On December 7th, the UK shadow minister for faiths, Janet Daby, has resigned from her position. This was due to her statement, regarding the right of registrars to refuse same-sex marriages without being terminated. Janet Daby said that registrars who had a religious objection to same-sex marriage should not be forced to conduct them, as well as someone who has objections to abortions is not forced to carry them out. She sincerely apologized for her misjudged comments, and decided to resign as Shadow Faith Minister.
On November 26th the Pro Femina consulting center in Munich was the target of a paint attack. After the growing political pressure on Pro Femina in the last few weeks, the office building was smeared with pink paint. On the opposite side of the street, posters were hung up with the slogans: "Decriminalize abortion", "My body, my choice" or "Kill fetuses". The police have been informed and a criminal complaint has been filed.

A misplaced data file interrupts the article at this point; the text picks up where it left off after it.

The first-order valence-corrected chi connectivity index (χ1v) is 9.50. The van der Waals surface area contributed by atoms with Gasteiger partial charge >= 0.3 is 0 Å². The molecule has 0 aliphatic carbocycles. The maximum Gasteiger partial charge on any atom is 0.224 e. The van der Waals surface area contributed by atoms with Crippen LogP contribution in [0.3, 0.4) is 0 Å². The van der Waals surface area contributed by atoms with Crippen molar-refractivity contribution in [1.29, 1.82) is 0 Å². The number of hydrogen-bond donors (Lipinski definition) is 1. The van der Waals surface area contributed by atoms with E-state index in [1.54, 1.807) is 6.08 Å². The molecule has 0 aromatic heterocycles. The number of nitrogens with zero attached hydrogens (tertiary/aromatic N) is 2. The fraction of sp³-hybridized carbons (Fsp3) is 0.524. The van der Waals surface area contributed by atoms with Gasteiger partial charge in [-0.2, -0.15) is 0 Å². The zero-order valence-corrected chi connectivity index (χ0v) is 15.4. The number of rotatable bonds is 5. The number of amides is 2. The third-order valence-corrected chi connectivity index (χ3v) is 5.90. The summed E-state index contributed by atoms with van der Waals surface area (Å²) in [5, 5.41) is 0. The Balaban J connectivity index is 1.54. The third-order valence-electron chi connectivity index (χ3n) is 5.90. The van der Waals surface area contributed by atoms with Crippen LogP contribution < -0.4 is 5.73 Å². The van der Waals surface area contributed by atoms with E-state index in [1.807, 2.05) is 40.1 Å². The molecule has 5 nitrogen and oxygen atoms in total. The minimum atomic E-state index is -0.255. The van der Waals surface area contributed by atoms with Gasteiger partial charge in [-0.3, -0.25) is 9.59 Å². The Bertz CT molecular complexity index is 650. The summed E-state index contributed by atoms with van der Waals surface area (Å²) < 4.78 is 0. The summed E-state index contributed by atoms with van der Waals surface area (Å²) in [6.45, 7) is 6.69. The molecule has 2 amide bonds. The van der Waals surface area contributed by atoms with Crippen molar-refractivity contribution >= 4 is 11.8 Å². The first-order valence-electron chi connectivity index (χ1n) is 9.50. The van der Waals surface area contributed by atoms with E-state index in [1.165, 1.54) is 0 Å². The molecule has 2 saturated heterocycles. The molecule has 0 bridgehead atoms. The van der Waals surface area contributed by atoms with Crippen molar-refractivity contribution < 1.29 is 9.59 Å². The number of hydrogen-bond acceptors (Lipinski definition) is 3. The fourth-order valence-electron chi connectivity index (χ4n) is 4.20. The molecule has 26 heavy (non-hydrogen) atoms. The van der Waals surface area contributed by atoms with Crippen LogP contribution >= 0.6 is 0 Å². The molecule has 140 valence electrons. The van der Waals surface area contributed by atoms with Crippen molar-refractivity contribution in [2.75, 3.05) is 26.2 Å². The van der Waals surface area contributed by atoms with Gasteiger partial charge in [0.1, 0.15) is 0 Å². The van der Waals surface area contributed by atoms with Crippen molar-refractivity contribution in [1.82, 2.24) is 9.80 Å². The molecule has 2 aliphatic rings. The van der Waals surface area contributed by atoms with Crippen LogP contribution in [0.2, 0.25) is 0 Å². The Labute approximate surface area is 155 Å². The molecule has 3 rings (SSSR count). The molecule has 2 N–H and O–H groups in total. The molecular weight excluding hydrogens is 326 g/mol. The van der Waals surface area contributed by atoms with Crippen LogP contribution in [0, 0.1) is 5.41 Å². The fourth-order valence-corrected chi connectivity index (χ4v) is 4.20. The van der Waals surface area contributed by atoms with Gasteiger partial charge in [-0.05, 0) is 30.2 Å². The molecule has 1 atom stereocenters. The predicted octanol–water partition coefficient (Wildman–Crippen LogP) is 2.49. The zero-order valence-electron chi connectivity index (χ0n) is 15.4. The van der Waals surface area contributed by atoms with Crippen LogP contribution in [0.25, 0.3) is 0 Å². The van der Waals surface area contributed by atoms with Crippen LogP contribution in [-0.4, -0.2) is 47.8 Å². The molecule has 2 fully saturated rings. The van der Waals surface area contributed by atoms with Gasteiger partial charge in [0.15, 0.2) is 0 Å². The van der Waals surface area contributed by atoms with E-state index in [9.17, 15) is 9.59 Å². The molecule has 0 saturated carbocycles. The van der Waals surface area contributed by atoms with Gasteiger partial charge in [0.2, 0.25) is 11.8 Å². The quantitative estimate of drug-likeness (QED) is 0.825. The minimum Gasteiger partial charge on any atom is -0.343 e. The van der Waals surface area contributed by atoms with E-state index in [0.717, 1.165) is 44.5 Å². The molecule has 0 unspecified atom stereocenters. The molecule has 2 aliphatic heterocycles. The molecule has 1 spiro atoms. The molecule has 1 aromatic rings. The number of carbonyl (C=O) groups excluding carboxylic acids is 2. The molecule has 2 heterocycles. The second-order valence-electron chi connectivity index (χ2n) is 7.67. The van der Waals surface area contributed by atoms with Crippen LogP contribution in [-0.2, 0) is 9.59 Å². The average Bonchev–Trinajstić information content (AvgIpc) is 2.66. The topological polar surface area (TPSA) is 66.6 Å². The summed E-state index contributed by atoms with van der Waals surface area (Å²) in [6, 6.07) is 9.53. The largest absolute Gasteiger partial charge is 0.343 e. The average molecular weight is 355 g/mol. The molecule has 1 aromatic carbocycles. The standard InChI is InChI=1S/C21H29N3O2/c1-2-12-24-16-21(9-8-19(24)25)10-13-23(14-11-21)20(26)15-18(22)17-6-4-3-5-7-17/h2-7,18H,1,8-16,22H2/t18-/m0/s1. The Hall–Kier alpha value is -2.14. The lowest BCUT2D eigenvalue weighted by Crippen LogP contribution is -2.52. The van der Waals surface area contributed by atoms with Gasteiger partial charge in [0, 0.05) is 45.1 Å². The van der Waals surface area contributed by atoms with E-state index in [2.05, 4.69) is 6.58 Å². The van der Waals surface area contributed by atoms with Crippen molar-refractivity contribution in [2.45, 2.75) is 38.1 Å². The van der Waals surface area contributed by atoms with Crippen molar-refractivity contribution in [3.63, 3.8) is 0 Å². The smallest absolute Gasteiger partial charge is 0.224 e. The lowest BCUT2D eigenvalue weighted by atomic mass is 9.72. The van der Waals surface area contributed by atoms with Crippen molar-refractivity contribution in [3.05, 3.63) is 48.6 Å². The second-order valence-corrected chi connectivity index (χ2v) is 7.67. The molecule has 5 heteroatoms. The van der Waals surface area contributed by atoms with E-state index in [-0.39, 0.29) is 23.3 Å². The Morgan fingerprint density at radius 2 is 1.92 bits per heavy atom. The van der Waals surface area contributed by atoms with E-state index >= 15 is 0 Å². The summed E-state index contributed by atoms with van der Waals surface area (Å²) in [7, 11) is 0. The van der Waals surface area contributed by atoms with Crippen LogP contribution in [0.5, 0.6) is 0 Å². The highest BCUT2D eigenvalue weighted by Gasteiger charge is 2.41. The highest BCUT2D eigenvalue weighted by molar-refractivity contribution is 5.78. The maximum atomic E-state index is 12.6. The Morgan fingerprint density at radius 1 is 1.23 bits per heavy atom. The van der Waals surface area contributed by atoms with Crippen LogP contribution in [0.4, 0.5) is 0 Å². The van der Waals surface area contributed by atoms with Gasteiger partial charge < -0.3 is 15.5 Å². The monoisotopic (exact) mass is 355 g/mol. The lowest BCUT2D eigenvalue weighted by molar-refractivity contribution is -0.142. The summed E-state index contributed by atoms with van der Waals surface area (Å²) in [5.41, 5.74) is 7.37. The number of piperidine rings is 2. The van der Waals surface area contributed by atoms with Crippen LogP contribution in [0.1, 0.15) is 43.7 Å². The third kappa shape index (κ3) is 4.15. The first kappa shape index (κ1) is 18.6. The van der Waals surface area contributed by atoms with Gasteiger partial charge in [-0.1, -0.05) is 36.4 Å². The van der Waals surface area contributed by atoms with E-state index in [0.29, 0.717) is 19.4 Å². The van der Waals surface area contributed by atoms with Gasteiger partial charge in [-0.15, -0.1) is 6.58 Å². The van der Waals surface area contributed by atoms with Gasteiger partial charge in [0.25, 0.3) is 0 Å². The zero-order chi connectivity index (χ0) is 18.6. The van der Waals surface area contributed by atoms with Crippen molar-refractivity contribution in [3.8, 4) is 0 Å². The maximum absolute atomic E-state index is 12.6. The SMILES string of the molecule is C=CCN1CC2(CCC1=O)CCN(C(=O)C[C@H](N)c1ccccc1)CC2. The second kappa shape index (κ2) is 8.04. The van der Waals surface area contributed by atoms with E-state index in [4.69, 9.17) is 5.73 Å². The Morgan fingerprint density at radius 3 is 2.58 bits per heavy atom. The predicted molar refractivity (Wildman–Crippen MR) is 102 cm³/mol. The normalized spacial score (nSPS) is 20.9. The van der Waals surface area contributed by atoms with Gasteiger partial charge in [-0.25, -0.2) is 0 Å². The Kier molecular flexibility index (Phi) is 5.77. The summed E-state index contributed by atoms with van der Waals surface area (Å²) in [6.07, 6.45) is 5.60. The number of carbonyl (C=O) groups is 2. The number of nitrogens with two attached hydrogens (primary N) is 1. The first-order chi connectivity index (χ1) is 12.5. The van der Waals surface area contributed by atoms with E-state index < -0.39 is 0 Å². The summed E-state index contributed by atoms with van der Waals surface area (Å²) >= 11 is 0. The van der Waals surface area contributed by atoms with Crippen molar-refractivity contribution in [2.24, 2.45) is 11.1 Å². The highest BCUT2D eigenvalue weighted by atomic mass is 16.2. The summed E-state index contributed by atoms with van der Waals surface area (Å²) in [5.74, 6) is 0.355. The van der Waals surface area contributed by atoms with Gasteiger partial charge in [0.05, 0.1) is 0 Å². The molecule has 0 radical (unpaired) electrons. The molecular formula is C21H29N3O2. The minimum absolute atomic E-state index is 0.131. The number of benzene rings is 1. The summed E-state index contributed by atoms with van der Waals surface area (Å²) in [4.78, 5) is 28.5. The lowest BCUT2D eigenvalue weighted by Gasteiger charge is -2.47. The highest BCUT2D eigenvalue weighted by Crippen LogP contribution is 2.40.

On the 10th of November, the Parliament of Norway has extended the hate-speech law to transgender and bisexual people, or generally "sexual orientation". People that are found guilty of hate speech could face up to one year in jail for private remarks and up to three years for public comments. This law could be conflicting with the freedom of speech for Christians, who preach the teachings of the bible.
Mary Douglas, a Christian councillor at Wiltshire, was forced to step down from her role in November 2019, as she expressed her disapproval of the use of public funds to promote the "gay pride" event, as she did not agree with this "ideology and worldview". Accused of homophobia, she had to leave her role, but after an investigation the Wiltshire Council reversed the decision. The council admitted that her removal was an infringement of her "right to freedom of expression".
The First Minister of Walse, Mark Drakeford announced a new lockdown from the 23rd of October to the 9th of November, which includes the closing of churches. Christian leaders have raised their voice against the regulations made by the Welsh Government. The Christian leaders argue that the regulations are severely interfering with the rights to freedom of thought, conscience, religion and worship, which are protected under Article 9 of the Human Rights Act.